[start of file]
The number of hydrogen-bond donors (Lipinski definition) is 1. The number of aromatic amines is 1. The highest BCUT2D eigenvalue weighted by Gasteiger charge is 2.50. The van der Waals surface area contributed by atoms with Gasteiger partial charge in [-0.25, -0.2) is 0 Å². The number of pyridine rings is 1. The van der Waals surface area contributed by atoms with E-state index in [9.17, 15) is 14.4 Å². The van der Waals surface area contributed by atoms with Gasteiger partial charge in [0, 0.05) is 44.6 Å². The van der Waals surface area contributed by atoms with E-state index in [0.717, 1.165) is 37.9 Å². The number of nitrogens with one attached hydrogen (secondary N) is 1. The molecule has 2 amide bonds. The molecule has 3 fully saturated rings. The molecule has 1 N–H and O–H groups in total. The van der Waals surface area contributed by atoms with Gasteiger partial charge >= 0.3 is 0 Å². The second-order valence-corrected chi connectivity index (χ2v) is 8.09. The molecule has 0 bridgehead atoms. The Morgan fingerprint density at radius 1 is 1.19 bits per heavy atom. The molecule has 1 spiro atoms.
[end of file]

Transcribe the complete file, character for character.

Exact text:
The number of hydrogen-bond donors (Lipinski definition) is 1. The number of aromatic amines is 1. The highest BCUT2D eigenvalue weighted by Gasteiger charge is 2.50. The van der Waals surface area contributed by atoms with Gasteiger partial charge in [-0.25, -0.2) is 0 Å². The number of pyridine rings is 1. The van der Waals surface area contributed by atoms with E-state index in [9.17, 15) is 14.4 Å². The van der Waals surface area contributed by atoms with Gasteiger partial charge in [0, 0.05) is 44.6 Å². The van der Waals surface area contributed by atoms with E-state index in [0.717, 1.165) is 37.9 Å². The number of nitrogens with one attached hydrogen (secondary N) is 1. The molecule has 2 amide bonds. The molecule has 3 fully saturated rings. The molecule has 1 N–H and O–H groups in total. The van der Waals surface area contributed by atoms with Gasteiger partial charge >= 0.3 is 0 Å². The second-order valence-corrected chi connectivity index (χ2v) is 8.09. The molecule has 0 bridgehead atoms. The Morgan fingerprint density at radius 1 is 1.19 bits per heavy atom. The molecule has 1 spiro atoms.